45 road fatalities in collisions involving tractors over 10 years

Between 2008 and 2017, 45 people died in road traffic collisions where a tractor was involved in a single or multi-vehicle collision. However, as data relating to 2016 and 2017 is still “provisional”, the figure of 45 is itself provisional and subject to change.

The data comes from the Road Safety Authority (RSA).

It should be noted that the number of fatalities doesn’t just refer to tractor drivers themselves but to any road-users involved in these collisions.

These collisions, says the RSA, are incidents that occurred on a public road and that were investigated by or brought to the notice of An Garda Síochána (where the exact location of the collision could be determined).

Moreover, the figure includes collisions where a vehicle was specified as an “agricultural tractor” in the data.

This table (below) shows, in more detail, the number of recorded fatalities in road traffic collisions where a tractor was involved – between 2008 and 2017.

* Provisional and subject to change. Source: RSA

It is not stipulated within the data which or how many collisions involved multiple vehicles. Nor, it must be stressed, is any fault apportioned in any case.

Road-going rules

Meanwhile, guidance from the RSA stipulates a maximum road-going width of 2.55m for an “agricultural tractor”.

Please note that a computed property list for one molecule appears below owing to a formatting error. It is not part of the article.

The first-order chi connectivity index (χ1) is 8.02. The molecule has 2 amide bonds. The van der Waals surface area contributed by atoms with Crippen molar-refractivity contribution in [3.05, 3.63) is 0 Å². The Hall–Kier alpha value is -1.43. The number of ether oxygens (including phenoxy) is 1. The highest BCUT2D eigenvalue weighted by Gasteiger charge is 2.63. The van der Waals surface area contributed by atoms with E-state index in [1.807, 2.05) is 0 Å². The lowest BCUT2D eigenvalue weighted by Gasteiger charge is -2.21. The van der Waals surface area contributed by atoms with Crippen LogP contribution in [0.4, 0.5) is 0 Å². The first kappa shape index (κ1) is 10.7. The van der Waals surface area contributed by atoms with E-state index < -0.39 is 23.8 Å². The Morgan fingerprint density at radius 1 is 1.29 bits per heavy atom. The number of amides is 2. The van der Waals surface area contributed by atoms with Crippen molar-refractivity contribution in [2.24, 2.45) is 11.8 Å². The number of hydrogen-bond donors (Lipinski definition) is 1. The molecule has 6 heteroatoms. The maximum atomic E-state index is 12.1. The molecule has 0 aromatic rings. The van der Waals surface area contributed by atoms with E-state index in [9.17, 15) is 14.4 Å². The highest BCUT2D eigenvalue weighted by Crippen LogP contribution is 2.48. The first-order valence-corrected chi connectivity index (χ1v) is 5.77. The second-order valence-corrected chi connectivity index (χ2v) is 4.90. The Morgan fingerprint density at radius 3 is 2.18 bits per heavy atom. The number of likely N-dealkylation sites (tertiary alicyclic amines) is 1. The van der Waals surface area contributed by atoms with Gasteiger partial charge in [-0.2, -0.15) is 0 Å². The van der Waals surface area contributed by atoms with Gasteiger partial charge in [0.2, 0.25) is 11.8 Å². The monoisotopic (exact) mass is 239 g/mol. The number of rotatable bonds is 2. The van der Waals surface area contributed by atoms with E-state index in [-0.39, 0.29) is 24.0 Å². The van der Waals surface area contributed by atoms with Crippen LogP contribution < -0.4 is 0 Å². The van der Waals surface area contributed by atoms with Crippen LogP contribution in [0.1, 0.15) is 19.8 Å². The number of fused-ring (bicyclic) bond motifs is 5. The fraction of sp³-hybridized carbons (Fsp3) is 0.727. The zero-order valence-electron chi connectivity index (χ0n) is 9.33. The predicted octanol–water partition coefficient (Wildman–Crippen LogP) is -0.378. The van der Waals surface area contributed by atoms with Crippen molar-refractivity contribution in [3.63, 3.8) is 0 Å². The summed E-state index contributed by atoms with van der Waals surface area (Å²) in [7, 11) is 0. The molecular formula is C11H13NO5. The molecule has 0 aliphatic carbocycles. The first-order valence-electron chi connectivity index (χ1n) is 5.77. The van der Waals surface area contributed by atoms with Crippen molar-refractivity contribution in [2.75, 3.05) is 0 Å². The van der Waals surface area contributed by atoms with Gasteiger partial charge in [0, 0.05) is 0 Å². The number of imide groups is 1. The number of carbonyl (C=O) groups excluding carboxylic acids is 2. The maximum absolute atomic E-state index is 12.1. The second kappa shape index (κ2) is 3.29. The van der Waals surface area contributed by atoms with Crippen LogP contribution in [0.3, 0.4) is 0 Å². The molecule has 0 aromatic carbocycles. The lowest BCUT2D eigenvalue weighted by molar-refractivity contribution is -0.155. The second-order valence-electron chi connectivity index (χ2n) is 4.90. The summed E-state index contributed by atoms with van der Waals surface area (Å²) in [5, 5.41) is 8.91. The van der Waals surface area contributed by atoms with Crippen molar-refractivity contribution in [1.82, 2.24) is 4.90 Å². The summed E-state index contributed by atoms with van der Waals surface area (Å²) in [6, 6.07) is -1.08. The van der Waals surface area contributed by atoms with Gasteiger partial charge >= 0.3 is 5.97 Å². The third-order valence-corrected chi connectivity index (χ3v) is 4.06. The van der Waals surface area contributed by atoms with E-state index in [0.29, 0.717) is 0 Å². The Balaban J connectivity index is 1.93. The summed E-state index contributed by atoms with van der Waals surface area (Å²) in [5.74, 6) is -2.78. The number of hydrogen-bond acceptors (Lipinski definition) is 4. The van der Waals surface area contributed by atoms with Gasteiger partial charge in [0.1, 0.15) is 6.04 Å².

Also Read: How wide can you go on the road…and stay within the law?

However, the allowable road-going width increases to 3.5m in the case of “self-propelled agricultural machinery”.

Image source: Shane Casey

But what happens in a scenario where agricultural vehicles are wider than 3.5m? Further guidance from the RSA stipulates that “self-propelled agricultural machinery can be wider than 3.5m so long as, when travelling on public roads, it has an escort vehicle”.

Escort vehicle

The RSA goes on to say: “The escort vehicle must drive in front, use dipped headlights and carry working flashing amber beacons and a Caution – Wide Load Following sign.

“The machinery being escorted must also carry flashing amber beacons – one of which must be visible to the rear – and display a Wide Load sign to the rear.”

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